The New Inflatable Chinese Drone: Battlefield Balloons?

The Chinese displayed not one, but multiple inflatable UAVs at last month's Tianjin UAV Expo. The grey one is larger than its yellow brethren, it also has stronger, reinforced landing gear. Chen Haifung, China News Agency

While Chinese industry is often accused of copy-catting and IP theft, its robotics research has often showed great originality. Case in point, at the Tianjin International UAV Exhibit, a Chinese manufacturer debuted an inflatable UAV. It is designed for low speed, low altitude roles, such as conducting aerial survey, remote sensing and reconnaissance. Powered by an electric motor, its innovative design also includes two separately inflated horizontal aerilons to enhance maneuverability. Filling it with lighter than air gas would increase its payload and range.

The use of lighter than air vehicles has a long history in war, from the German’s manned Zeppelins of World War I to the US military’s more recent use in Afghanistan of “aerostats” (balloons fixed to the ground) to position surveillance and communications gear above bases. Making such systems unmanned and mobile via an inflatable UAV would provide easier storage, lighter weight and portability compared to conventional drones. Militarily speaking, the smaller footprint of an inflatable UAV means that it would enable smaller groups of soldiers (at the squad and platoon levels) to carry higher and further flying UAVs than they normally could. If the inflatable airframe of the UAV was made out of radar absorbing material, it could also have low observable and stealth characteristics.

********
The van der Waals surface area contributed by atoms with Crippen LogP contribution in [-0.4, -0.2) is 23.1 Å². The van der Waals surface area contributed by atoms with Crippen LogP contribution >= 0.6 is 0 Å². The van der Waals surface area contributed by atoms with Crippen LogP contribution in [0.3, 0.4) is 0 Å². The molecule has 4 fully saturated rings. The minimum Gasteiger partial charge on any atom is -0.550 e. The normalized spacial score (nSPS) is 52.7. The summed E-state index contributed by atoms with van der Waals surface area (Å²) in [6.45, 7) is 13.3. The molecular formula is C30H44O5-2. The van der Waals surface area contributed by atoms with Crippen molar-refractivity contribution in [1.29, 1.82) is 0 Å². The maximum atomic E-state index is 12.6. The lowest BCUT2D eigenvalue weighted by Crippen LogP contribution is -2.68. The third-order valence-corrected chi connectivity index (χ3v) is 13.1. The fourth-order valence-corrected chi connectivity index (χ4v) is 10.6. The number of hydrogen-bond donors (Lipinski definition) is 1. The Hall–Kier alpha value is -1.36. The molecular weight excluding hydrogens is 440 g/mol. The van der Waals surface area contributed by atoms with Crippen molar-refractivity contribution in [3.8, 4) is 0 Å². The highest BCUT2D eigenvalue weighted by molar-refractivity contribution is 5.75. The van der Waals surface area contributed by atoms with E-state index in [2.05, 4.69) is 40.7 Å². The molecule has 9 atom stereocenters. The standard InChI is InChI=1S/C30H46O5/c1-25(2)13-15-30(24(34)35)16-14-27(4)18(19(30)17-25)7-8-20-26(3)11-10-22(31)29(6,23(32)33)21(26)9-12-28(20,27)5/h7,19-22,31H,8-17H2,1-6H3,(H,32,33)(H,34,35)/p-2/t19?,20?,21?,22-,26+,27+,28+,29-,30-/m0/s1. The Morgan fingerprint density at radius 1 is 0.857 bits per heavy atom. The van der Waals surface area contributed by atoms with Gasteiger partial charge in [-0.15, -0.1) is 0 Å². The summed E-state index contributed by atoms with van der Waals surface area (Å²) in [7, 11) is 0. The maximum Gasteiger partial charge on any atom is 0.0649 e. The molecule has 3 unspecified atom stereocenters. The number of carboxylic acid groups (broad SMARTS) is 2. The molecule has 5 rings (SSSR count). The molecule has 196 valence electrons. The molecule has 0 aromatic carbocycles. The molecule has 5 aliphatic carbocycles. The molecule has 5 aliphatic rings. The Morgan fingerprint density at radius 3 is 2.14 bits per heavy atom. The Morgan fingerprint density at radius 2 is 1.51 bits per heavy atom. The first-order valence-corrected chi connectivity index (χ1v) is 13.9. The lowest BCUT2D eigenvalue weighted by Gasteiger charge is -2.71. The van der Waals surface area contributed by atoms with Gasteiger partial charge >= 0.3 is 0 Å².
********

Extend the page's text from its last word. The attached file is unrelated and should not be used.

Of course, inflatable UAVs do have their drawbacks; they would take a lot longer launch due to the time needed to inflate itself and may be less maneuverable, and certainly slower than most systems. Even more, any power failures in the engine or communications would turn an inflatable UAV into the world’s first wild drone, flying freely away on the winds.

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